Definition of "transient hypertension"

Written by mario coccia
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Introduction
  • Introduction

    Definition of "transient hypertension"

    Hypertension refers to higher than normal blood pressure levels. The term "transient hypertension" signifies blood pressure that goes higher temporarily and later returns to normal. It also distinguishes this kind of hypertension from blood pressure that remains high all the time, which doctors generally refer to simply as hypertension.

    "White coat syndrome" can cause transient hypertension (blood pressure image by Ivonne Wierink from Fotolia.com)

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    Emotional and Environmental Causes

    The things we experience in daily life can cause responses in the body, such as adrenalin release, that result in transient increases in blood pressure. Such things include anything that causes stress, fear and similar feelings. For instance, if individuals get startled or scared, their blood pressure will increase to prepare them to take action. The American Heart Association's hypertension treatment guidelines, published in 2007, give the classic example of "white coat syndrome," in which the nervousness of being in the doctor's office causes the blood pressure to increase.

    Stress can increase blood pressure (stress image by DXfoto.com from Fotolia.com)

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    Physical Causes

    The intake of certain substances such as caffeine, nicotine and legal or illegal stimulants of various kinds may cause transient hypertension. When people intake these substance on a continuous basis, their blood pressure may remain high, since the offending substance remains with them. Physical exertion also increases blood pressure, but regular exercise does this in a good way, reducing resting blood pressure over time.

    Excerise increases blood pressure in a good way (exercise image by IKO from Fotolia.com)

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    Transient Hypertension of Pregnancy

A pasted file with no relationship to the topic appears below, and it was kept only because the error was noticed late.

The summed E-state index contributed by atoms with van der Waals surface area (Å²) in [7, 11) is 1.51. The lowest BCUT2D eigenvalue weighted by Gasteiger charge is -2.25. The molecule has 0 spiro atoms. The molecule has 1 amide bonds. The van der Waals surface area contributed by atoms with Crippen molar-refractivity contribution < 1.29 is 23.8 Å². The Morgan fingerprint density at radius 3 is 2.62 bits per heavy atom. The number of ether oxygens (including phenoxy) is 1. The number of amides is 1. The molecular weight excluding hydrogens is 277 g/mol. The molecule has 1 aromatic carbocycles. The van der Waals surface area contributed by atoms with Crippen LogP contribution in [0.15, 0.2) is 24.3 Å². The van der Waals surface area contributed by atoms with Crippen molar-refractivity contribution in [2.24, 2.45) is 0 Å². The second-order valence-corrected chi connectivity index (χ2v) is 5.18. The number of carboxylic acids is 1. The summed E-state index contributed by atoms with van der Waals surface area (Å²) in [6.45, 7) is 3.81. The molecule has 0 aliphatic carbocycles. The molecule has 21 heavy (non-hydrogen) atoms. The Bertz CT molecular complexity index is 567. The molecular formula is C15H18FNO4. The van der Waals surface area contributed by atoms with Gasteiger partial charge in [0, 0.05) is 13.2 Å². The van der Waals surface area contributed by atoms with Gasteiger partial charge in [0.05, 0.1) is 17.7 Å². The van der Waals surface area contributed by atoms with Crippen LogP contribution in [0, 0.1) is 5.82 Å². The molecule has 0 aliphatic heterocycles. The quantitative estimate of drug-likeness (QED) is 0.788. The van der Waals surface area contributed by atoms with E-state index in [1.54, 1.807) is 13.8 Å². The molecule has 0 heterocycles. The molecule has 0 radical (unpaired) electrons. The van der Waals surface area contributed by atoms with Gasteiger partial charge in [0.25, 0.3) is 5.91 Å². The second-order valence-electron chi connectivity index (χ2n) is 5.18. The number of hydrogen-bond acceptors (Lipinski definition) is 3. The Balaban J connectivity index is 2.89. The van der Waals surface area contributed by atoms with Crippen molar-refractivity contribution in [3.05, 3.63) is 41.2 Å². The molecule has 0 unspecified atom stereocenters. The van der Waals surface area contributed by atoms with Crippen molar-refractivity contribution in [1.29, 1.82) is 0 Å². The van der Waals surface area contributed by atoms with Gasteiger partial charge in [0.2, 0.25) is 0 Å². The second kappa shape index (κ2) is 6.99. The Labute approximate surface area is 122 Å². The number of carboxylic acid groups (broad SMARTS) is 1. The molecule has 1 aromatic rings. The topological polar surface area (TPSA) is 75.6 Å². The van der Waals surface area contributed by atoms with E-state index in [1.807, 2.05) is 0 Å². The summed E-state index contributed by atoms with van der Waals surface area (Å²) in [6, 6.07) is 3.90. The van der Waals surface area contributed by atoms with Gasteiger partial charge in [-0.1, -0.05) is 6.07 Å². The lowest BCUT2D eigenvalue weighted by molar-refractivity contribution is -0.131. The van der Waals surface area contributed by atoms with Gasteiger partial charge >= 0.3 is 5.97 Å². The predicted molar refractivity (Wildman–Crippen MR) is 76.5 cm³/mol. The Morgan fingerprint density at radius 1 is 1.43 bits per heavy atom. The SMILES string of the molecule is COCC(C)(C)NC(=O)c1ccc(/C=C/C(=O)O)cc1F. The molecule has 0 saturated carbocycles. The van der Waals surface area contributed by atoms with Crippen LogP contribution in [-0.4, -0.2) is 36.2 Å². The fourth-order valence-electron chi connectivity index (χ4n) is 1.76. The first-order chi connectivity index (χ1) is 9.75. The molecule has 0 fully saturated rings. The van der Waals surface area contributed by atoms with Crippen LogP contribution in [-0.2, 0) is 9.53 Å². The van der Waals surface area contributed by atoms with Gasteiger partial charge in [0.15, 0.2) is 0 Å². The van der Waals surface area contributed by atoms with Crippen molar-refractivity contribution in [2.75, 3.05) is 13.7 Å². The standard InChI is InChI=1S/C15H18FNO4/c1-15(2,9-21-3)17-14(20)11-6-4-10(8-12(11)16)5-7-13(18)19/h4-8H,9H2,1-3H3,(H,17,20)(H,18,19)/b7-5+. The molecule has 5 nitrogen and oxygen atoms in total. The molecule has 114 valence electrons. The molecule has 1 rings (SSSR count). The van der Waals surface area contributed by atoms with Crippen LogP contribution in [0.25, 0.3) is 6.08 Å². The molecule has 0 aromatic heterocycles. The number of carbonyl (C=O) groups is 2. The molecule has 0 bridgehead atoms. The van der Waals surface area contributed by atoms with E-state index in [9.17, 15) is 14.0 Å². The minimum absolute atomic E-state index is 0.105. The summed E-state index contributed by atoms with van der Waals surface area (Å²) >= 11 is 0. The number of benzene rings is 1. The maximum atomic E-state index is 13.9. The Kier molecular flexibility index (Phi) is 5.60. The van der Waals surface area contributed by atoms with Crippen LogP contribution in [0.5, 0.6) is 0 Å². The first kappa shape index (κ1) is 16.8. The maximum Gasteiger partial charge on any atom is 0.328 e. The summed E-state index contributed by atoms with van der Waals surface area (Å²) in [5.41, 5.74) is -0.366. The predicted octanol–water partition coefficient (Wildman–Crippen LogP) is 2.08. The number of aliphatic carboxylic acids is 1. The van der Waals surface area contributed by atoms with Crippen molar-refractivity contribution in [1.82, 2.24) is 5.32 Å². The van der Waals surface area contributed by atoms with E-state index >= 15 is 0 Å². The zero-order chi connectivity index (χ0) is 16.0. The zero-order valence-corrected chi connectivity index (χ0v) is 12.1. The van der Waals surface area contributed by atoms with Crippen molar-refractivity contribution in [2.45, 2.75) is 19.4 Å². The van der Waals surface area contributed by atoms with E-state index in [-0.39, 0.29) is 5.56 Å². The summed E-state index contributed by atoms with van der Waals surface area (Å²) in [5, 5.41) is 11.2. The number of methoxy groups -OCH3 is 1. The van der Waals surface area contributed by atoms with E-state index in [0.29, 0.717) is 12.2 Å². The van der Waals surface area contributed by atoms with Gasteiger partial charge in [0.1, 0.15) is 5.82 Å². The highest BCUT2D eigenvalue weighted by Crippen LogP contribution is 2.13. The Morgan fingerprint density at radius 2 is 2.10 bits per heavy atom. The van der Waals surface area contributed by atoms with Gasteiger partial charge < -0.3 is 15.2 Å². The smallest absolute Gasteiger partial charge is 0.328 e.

When blood pressure increases due to pregnancy, called preeclampsia, the blood pressure tends to remain high. However, if the high blood pressure resolves soon after giving birth, clinicians consider it transient, even if it endures for several weeks. Clinicians can distinguish transient hypertension of pregnancy from preeclampsia only in hindsight after it resolves.

    Pregnancy may cause transient hypertension in some women (amor maternal image by Leonardo Jerez from Fotolia.com)

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    Risks

    Transient hypertension represents the body's normal response to the things individuals experience and do. As such, it does not present a health risk. However, Dr. Iris Goldstein, in a 1999 study published in "Psychosomatic Medicine," noted chronic exposure to work-related stress might cause persistently high blood pressure readings, even on days off and at night, which suggests that chronic stress may reset the entire 24-hour blood pressure profile to a higher level. Moreover, if individuals have untreated chronic hypertension, which strains the small blood vessels in their heart, brain, eyes and other organs, the additional transient increases in blood pressure can result in damage to those organs, such as stroke in the brain.

    Untreated hypertension can damage the brain and other organs (Röntgenbild image by Marem from Fotolia.com)

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    Clinical Challenges

    Physicians do not treat transient hypertension, except in the case of transient hypertension of pregnancy, because they cannot distinguish it from preeclampsia. In the doctor's office, when clinicians measure blood pressure, they have to guard against the possibility of something causing transient hypertension and a falsely high blood pressure reading.

    Clinicians have to guard against falsely high blood pressure readings (doctor image by DXfoto.com from Fotolia.com)

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